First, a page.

Battle of Loos 100th anniversary: Newbury Park man tells of father’s war service

PUBLISHED: 15:00 26 September 2015

John Coombes' father George (third from left) with his First World War comrades

John Coombes' father George (third from left) with his First World War comrades


Rubble and ash coat cobbled streets, the ghosts of war all too present in a grey landscape where life as it was known has died.

John Coombes with his father's First World War medals John Coombes with his father's First World War medals

This scene tells the fate of the French village Loos-en-Gohelle, which, as so many others, finished the First World War as a charred skeleton, each tree and building destroyed beyond recognition.

Painfully rebuilt as the years pushed on, the village became a town, but the scars of the past remain, including a battle which has taken its name.

The Battle of Loos began on September 25, 1915, with the loss of thousands of lives and Britain’s first use of poison gas in the war.

Now Europe is remembering the campaign 100 years on, including John Coombes, whose father fought in it.

George Coombes as a 21-year-old soldier in Cairo, Egypt, in 1917, during the First World War George Coombes as a 21-year-old soldier in Cairo, Egypt, in 1917, during the First World War

For George Alfred Coombes, born in Camberwell, south London, in 1896, the battle was his first major campaign.

An engraver of printing plates at the Daily Mail and a keen artist, he had only enlisted with the Royal Field Artillery in January 1915, aged 19, completing his training at St Albans, Hertfordshire.

The recruit was soon to experience the stalemate on the Western Front and the horrors of chlorine gas, which Britain had decided to use against its enemy for the first time.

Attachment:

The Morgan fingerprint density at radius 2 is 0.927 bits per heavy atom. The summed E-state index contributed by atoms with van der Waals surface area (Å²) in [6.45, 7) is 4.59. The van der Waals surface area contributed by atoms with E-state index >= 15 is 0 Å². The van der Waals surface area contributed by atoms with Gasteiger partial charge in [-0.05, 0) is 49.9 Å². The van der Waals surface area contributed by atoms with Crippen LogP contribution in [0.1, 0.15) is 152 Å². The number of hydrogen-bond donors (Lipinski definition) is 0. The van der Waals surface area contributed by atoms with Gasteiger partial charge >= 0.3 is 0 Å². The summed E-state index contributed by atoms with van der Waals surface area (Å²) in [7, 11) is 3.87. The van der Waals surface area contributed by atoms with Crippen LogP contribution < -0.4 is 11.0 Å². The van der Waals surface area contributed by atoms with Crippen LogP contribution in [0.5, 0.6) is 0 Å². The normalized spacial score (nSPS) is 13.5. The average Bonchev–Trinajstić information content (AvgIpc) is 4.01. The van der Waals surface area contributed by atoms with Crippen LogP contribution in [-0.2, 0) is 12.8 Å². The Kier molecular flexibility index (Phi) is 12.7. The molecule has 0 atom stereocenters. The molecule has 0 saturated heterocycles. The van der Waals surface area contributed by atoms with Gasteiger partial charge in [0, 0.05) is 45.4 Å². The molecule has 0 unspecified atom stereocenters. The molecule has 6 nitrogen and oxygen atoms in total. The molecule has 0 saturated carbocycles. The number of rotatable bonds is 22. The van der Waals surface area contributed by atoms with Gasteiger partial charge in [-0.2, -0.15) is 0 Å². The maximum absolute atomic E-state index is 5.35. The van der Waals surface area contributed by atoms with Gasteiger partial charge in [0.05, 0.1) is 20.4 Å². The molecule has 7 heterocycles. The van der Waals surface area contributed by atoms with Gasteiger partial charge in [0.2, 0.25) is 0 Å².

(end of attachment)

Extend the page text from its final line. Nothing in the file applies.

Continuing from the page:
John, 75, of Oaks Lane, Newbury Park, said: “It smells almost of desperation. A lot of these officers didn’t have a clue what was going on – they hadn’t fought a battle.

John Coombes' father George marrying his wife Winifred on September 10 1921 John Coombes' father George marrying his wife Winifred on September 10 1921

“My dad did say that where they were behind the frontlines, they wouldn’t even hear the guns being fired.

“There was also no proper back-up.”

George’s experiences at Loos, and indeed those of some of his later battles, are a mystery.

Not only did he almost never speak about the Great War, but his records were destroyed along with thousands of others during the Blitz, when the War Office repository in Arnside Street, London, was bombed.

But John does know that his father travelled to France in early 1915, thanks to a photograph of him with some of his comrades.

The Barkingside Royal British Legion chairman said: “You wonder how many of those guys survived. But they were in the artillery – in the infantry they really didn’t stand a chance.

“It’s good he wasn’t there at the Somme, or I wouldn’t be here.”

George survived the war, having fought in places such as Doiran, on the Macedonian Front, Egypt and Jerusalem.